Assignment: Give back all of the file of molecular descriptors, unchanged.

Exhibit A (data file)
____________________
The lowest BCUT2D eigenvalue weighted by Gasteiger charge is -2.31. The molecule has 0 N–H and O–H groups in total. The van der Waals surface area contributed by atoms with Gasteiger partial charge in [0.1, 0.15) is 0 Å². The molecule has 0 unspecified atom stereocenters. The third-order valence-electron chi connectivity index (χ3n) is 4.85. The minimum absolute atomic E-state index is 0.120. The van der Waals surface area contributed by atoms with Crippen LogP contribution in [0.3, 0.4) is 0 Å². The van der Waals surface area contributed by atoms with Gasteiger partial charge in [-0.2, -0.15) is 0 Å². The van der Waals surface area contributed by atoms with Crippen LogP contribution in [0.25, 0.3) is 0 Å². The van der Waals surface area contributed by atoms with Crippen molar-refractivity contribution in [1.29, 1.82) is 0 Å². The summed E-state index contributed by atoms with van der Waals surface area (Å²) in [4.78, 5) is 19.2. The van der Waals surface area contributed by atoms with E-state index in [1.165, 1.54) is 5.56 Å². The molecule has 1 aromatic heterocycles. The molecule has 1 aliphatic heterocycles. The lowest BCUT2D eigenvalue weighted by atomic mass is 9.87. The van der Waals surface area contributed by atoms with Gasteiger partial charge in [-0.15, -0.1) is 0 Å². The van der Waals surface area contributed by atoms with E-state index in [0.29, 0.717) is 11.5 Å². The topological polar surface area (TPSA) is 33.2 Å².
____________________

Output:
The lowest BCUT2D eigenvalue weighted by Gasteiger charge is -2.31. The molecule has 0 N–H and O–H groups in total. The van der Waals surface area contributed by atoms with Gasteiger partial charge in [0.1, 0.15) is 0 Å². The molecule has 0 unspecified atom stereocenters. The third-order valence-electron chi connectivity index (χ3n) is 4.85. The minimum absolute atomic E-state index is 0.120. The van der Waals surface area contributed by atoms with Crippen LogP contribution in [0.3, 0.4) is 0 Å². The van der Waals surface area contributed by atoms with Gasteiger partial charge in [-0.2, -0.15) is 0 Å². The van der Waals surface area contributed by atoms with Crippen LogP contribution in [0.25, 0.3) is 0 Å². The van der Waals surface area contributed by atoms with Crippen molar-refractivity contribution in [1.29, 1.82) is 0 Å². The summed E-state index contributed by atoms with van der Waals surface area (Å²) in [4.78, 5) is 19.2. The van der Waals surface area contributed by atoms with E-state index in [1.165, 1.54) is 5.56 Å². The molecule has 1 aromatic heterocycles. The molecule has 1 aliphatic heterocycles. The lowest BCUT2D eigenvalue weighted by atomic mass is 9.87. The van der Waals surface area contributed by atoms with Gasteiger partial charge in [-0.15, -0.1) is 0 Å². The van der Waals surface area contributed by atoms with E-state index in [0.29, 0.717) is 11.5 Å². The topological polar surface area (TPSA) is 33.2 Å².